Yet again the media is dominated by a royal’s health. Never mind that this week sees the Anniversary of the death of Emily Wilding Davidson, or the release of Ruby Macgregor Smith’s report on the Commission on Women’s Business.
It may seem strange to bring together Emily Wilding Davidson and the Queen, but the link is both the Derby and Clare Balding, a woman newly projected into the limelight since the Olympics and Paralympics.
In the course of examining the truth behind EWD suicide, Clare Balding revealed her own connections with both the Derby and the Queen. It seems that the Queen not only has a woman jockey, Hayley Turner, who won the Dreweatts Handicap Stakes, but also Henrietta Knight, trains the Queen’s National Hunt racers. Even her favourite trooping the colour horse was a black mare, named Burmese.
Primogeniture has long been a thorn in the constitution, not least because Elizabeth Windsor may well reflect that the two people who’ve done a pretty good job of monarchy were both called Elizabeth and were women ( as was Catherine the great, but that’s another story).
The great strength of the English constitution in Britain has always been tradition, and tradition decrees that the male offspring inherits. Had the subject been raised in these islands, Parliament and the Civil Service, to say nothing of the royal household would have been quick to scotch it, probably arguing that the Commonwealth heads would all have to ratify the succession, and this would be too many and take too long.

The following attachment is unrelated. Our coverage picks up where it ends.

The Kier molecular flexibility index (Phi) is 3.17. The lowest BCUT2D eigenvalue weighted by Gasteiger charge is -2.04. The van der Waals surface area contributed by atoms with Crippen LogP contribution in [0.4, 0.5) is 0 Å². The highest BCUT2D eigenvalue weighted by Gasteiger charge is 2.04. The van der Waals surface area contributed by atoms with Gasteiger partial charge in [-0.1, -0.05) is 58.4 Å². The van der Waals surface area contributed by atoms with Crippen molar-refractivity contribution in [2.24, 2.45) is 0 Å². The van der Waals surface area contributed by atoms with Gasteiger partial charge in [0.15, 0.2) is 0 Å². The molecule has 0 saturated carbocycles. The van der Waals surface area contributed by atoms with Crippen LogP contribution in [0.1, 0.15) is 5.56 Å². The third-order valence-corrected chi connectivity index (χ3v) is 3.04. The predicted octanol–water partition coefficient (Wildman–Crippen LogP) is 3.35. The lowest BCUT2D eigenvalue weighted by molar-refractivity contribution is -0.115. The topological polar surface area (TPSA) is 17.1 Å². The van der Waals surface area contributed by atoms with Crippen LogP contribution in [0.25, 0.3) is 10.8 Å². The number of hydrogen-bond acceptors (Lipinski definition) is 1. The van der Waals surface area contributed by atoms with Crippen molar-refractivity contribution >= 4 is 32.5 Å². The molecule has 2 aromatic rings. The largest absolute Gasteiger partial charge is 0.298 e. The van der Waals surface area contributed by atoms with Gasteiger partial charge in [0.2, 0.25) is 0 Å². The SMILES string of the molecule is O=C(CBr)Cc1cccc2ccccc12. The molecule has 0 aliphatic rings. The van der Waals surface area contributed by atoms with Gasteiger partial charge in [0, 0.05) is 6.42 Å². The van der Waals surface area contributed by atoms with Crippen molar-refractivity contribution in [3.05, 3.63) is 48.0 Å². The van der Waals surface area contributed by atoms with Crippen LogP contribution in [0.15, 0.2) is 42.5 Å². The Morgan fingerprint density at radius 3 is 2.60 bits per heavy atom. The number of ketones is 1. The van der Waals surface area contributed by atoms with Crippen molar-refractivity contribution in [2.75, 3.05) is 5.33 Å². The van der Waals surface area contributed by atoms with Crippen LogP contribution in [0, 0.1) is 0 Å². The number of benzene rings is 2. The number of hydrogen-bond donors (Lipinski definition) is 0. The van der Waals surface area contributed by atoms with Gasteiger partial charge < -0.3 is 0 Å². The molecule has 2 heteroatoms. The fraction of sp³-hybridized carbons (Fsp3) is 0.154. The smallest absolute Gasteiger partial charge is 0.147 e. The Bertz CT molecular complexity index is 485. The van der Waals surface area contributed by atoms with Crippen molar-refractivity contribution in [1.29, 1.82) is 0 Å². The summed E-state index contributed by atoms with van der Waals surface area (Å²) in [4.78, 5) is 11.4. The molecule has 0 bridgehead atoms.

As it happened the Queen was in Australia for the Commonwealth Heads of Government this year. During which agreement was reached on an Equality Charter. Officially of course, this charter was drafted and presented by David Cameron, as the Head of the government of the day.
When the Queen returned to the UK she already had the agreement of the heads of government, so all she had to do was request that parliament pass the appropriate legislation, to a degree of huffing and puffing.
Gay rights picked it up and wrote about it but it seemed to pass the feminists and the British media by.
They were fascinated by her health reporting in great detail, but it was obvious whether an hour in Westminster, or signing the charter on live TV, (quite unusual), so she skipped Westminster. It may seem that this charter was quite important to her. Two apparently minor following events, Charles and Camilla to Sri Lanka, next year for CHOGM and Charles and Camilla attend opening of parliament.
It seems that the Queen is endorsing the woman next to become Queen. All amusing conjecture of course.
But in correcting the true story of Emily Wilding Davidson, one of the bravest suffragettes, Clare Balding may have highlighted that the cause for women’s equality has support in high places.
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